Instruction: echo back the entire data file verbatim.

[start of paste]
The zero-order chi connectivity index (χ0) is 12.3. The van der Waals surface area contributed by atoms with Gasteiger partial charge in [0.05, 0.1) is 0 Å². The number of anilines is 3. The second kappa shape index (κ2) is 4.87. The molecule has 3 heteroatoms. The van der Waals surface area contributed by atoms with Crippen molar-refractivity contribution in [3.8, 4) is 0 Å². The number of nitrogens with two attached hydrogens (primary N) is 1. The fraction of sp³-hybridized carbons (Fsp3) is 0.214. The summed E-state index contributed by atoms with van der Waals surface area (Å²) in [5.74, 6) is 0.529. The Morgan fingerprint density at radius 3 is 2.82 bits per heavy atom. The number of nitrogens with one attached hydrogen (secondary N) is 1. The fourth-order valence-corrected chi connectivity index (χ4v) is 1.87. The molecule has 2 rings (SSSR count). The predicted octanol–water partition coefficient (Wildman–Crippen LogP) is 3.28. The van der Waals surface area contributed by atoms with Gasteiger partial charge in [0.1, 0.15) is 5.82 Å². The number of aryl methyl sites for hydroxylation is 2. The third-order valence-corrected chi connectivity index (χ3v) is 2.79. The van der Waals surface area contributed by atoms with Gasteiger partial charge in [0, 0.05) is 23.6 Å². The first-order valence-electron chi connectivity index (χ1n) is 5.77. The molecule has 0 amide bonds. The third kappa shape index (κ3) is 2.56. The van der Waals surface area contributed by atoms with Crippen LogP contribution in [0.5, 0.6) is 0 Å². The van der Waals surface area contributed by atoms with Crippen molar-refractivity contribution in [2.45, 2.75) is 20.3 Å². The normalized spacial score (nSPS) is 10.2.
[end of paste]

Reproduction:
The zero-order chi connectivity index (χ0) is 12.3. The van der Waals surface area contributed by atoms with Gasteiger partial charge in [0.05, 0.1) is 0 Å². The number of anilines is 3. The second kappa shape index (κ2) is 4.87. The molecule has 3 heteroatoms. The van der Waals surface area contributed by atoms with Crippen molar-refractivity contribution in [3.8, 4) is 0 Å². The number of nitrogens with two attached hydrogens (primary N) is 1. The fraction of sp³-hybridized carbons (Fsp3) is 0.214. The summed E-state index contributed by atoms with van der Waals surface area (Å²) in [5.74, 6) is 0.529. The Morgan fingerprint density at radius 3 is 2.82 bits per heavy atom. The number of nitrogens with one attached hydrogen (secondary N) is 1. The fourth-order valence-corrected chi connectivity index (χ4v) is 1.87. The molecule has 2 rings (SSSR count). The predicted octanol–water partition coefficient (Wildman–Crippen LogP) is 3.28. The van der Waals surface area contributed by atoms with Gasteiger partial charge in [0.1, 0.15) is 5.82 Å². The number of aryl methyl sites for hydroxylation is 2. The third-order valence-corrected chi connectivity index (χ3v) is 2.79. The van der Waals surface area contributed by atoms with Gasteiger partial charge in [0, 0.05) is 23.6 Å². The first-order valence-electron chi connectivity index (χ1n) is 5.77. The molecule has 0 amide bonds. The third kappa shape index (κ3) is 2.56. The van der Waals surface area contributed by atoms with Crippen LogP contribution in [0.5, 0.6) is 0 Å². The van der Waals surface area contributed by atoms with Crippen molar-refractivity contribution in [2.45, 2.75) is 20.3 Å². The normalized spacial score (nSPS) is 10.2.